Great post, JL, and yes, I have had that connection many times. The first I can recall was at a craft booth at the North Carolina State Fair, where a long-forgotten craftsman was selling those little "clogging dolls". As part of his presentation, another person at the booth sat in on dulcimer and played "Pretty Polly" in Aeolian mode. I was nine years old and have been hooked on mountain music ever since.
I still have an MMC with Red Rubber Ball, written by Paul Simon and Bruce Woodley, and made a hit by The Cyrcle and The Seekers.
I find, also, that certain intervals and chord progressions and inversions can draw me in...and I like to be challenged and surprised. Some of these have caught my ear since as far back as I can recall from early childhood, and I'm thinking the appreciation of them must have something to do with how my mind was made - as unique to me as is my personality.
As for the similarity in language-use amongst individuals who began as complete strangers from differing backgrounds and differing geographical locations..I have no explanation for that. That shared language and immediate recognition of similarity is a large part of the mystery to me.
Jim P. - I believe that those 'clogging dolls' you mentioned seeing are called "Limberjacks". I've loved those since I first saw one too!. It's actually considered an Appalachian rhythm instrument, played since Colonial days.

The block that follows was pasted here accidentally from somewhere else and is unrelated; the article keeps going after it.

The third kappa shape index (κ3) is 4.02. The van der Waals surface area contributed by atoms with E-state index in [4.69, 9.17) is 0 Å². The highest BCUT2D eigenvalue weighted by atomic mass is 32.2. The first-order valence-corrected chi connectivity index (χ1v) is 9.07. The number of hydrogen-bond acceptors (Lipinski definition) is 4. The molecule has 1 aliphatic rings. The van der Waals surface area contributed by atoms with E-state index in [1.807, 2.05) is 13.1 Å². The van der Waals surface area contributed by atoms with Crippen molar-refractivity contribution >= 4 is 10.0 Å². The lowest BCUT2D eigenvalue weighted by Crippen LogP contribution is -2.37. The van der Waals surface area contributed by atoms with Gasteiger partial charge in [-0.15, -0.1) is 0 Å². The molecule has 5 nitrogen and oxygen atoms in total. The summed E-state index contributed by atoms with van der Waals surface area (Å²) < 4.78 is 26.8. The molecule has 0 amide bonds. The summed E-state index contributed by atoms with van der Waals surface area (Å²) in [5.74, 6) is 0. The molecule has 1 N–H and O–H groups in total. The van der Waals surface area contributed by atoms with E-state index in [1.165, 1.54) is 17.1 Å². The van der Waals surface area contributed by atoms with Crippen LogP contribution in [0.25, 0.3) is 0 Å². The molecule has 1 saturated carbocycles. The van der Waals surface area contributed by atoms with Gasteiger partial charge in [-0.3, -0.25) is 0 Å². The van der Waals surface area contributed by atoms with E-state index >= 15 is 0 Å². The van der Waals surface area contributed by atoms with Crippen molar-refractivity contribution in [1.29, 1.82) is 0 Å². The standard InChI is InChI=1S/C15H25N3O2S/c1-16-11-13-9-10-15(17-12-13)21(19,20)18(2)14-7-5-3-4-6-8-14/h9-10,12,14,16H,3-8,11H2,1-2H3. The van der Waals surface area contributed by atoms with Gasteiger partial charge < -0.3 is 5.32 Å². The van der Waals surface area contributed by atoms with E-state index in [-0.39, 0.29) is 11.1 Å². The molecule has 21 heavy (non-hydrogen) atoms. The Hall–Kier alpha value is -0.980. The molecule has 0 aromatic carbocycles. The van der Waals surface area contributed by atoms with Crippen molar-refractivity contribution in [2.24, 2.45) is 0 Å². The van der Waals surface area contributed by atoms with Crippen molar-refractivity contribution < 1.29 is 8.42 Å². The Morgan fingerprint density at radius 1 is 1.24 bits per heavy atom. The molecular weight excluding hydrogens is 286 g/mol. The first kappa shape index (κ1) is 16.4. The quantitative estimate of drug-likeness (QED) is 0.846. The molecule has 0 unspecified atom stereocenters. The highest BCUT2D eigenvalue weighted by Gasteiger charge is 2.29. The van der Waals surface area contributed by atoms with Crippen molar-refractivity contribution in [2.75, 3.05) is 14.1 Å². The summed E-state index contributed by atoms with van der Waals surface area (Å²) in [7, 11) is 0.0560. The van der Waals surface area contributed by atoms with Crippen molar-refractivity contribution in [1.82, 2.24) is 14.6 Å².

Here's a place where you can see one in action:
Let me know if this is what you were talking about. (o:
..and here's an excellent resource for the sweetest, most beautiful Mountain Dulcimers you'll ever hear!
Tom Yocky's Mountain Dulcimers
This book deals with the question at hand. I own a copy.
The Mysticism of Sound and Music
by Hazrat Inayat Khan
Excerpt from a review:
"Music, according to Sufi teaching, is really a small expression of the overwhelming and perfect harmony of the whole universe—and that is the secret of its amazing power to move us. The Indian Sufi master Hazrat Inayat Khan (1882–1927), the first teacher to bring the Islamic mystical tradition to the West, was an accomplished musician himself. His lucid exposition of music's divine nature has become a modern classic, beloved only by those interested in Sufism but by musicians of all kinds."
Those are the COOLEST Mountain Dulcimers I have ever seen! I want one...or two.
Chris, I understand that you can order one from Tom Yocky with custom features. I found out about him from a Folk Alley Open Mic-er who now has one. The best thing is that Tom Yocky's place is not too far from here in Caldwell, Texas, and actually on my way to my family's place!